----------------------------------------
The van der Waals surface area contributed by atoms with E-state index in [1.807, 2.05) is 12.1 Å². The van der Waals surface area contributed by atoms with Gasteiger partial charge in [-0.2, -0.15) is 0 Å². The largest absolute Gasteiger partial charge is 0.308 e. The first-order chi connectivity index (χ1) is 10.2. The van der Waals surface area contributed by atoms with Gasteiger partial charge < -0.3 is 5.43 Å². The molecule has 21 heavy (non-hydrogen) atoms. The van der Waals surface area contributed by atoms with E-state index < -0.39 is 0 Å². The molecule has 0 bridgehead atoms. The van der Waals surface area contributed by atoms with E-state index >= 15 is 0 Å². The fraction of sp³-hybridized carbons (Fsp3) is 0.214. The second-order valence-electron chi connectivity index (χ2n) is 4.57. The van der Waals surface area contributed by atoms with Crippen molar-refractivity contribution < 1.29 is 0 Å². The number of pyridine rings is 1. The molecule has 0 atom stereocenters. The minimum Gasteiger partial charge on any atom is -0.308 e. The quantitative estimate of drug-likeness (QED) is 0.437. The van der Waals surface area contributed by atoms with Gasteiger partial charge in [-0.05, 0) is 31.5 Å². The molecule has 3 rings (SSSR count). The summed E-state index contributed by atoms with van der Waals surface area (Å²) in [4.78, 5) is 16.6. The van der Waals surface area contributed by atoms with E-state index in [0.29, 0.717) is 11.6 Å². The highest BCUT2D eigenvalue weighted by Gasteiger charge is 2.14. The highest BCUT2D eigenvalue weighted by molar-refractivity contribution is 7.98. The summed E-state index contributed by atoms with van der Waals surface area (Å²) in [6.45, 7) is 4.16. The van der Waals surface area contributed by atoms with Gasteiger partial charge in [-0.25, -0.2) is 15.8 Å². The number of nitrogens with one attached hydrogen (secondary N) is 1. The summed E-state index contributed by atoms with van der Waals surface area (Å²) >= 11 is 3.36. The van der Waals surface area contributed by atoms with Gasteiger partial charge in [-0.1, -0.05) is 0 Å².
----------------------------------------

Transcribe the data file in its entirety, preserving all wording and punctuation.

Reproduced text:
The van der Waals surface area contributed by atoms with E-state index in [1.807, 2.05) is 12.1 Å². The van der Waals surface area contributed by atoms with Gasteiger partial charge in [-0.2, -0.15) is 0 Å². The largest absolute Gasteiger partial charge is 0.308 e. The first-order chi connectivity index (χ1) is 10.2. The van der Waals surface area contributed by atoms with Gasteiger partial charge < -0.3 is 5.43 Å². The molecule has 21 heavy (non-hydrogen) atoms. The van der Waals surface area contributed by atoms with E-state index < -0.39 is 0 Å². The molecule has 0 bridgehead atoms. The van der Waals surface area contributed by atoms with E-state index >= 15 is 0 Å². The fraction of sp³-hybridized carbons (Fsp3) is 0.214. The second-order valence-electron chi connectivity index (χ2n) is 4.57. The van der Waals surface area contributed by atoms with Crippen molar-refractivity contribution < 1.29 is 0 Å². The number of pyridine rings is 1. The molecule has 0 atom stereocenters. The minimum Gasteiger partial charge on any atom is -0.308 e. The quantitative estimate of drug-likeness (QED) is 0.437. The van der Waals surface area contributed by atoms with Gasteiger partial charge in [-0.05, 0) is 31.5 Å². The molecule has 3 rings (SSSR count). The summed E-state index contributed by atoms with van der Waals surface area (Å²) in [4.78, 5) is 16.6. The van der Waals surface area contributed by atoms with E-state index in [0.29, 0.717) is 11.6 Å². The highest BCUT2D eigenvalue weighted by Gasteiger charge is 2.14. The highest BCUT2D eigenvalue weighted by molar-refractivity contribution is 7.98. The summed E-state index contributed by atoms with van der Waals surface area (Å²) in [6.45, 7) is 4.16. The van der Waals surface area contributed by atoms with Gasteiger partial charge in [-0.25, -0.2) is 15.8 Å². The number of nitrogens with one attached hydrogen (secondary N) is 1. The summed E-state index contributed by atoms with van der Waals surface area (Å²) >= 11 is 3.36. The van der Waals surface area contributed by atoms with Gasteiger partial charge in [-0.1, -0.05) is 0 Å².